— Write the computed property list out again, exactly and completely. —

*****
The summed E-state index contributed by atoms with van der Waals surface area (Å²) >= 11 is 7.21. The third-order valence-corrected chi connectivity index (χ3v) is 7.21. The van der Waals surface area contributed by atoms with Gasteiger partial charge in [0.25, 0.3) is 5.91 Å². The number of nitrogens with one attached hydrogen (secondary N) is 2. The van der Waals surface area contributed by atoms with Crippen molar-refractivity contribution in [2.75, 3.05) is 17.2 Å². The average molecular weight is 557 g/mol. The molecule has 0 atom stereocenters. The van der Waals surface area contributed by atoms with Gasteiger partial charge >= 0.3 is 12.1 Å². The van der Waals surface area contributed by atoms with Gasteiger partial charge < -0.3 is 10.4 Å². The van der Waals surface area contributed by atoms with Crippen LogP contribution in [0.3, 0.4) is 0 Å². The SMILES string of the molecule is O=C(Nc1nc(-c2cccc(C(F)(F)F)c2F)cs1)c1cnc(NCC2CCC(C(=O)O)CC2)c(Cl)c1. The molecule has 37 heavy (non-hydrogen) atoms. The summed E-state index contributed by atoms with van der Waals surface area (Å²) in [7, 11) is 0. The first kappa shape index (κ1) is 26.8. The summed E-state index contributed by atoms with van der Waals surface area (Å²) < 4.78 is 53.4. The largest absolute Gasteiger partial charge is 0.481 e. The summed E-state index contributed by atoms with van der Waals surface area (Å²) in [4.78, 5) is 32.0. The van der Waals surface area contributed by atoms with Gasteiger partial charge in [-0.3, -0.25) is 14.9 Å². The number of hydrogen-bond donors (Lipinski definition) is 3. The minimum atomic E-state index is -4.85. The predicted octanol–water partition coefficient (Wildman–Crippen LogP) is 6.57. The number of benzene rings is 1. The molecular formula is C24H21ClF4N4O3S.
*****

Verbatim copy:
The summed E-state index contributed by atoms with van der Waals surface area (Å²) >= 11 is 7.21. The third-order valence-corrected chi connectivity index (χ3v) is 7.21. The van der Waals surface area contributed by atoms with Gasteiger partial charge in [0.25, 0.3) is 5.91 Å². The number of nitrogens with one attached hydrogen (secondary N) is 2. The van der Waals surface area contributed by atoms with Crippen molar-refractivity contribution in [2.75, 3.05) is 17.2 Å². The average molecular weight is 557 g/mol. The molecule has 0 atom stereocenters. The van der Waals surface area contributed by atoms with Gasteiger partial charge >= 0.3 is 12.1 Å². The van der Waals surface area contributed by atoms with Gasteiger partial charge < -0.3 is 10.4 Å². The van der Waals surface area contributed by atoms with Crippen LogP contribution in [0.3, 0.4) is 0 Å². The SMILES string of the molecule is O=C(Nc1nc(-c2cccc(C(F)(F)F)c2F)cs1)c1cnc(NCC2CCC(C(=O)O)CC2)c(Cl)c1. The molecule has 37 heavy (non-hydrogen) atoms. The summed E-state index contributed by atoms with van der Waals surface area (Å²) in [7, 11) is 0. The first kappa shape index (κ1) is 26.8. The summed E-state index contributed by atoms with van der Waals surface area (Å²) < 4.78 is 53.4. The largest absolute Gasteiger partial charge is 0.481 e. The summed E-state index contributed by atoms with van der Waals surface area (Å²) in [4.78, 5) is 32.0. The van der Waals surface area contributed by atoms with Gasteiger partial charge in [-0.3, -0.25) is 14.9 Å². The number of hydrogen-bond donors (Lipinski definition) is 3. The minimum atomic E-state index is -4.85. The predicted octanol–water partition coefficient (Wildman–Crippen LogP) is 6.57. The number of benzene rings is 1. The molecular formula is C24H21ClF4N4O3S.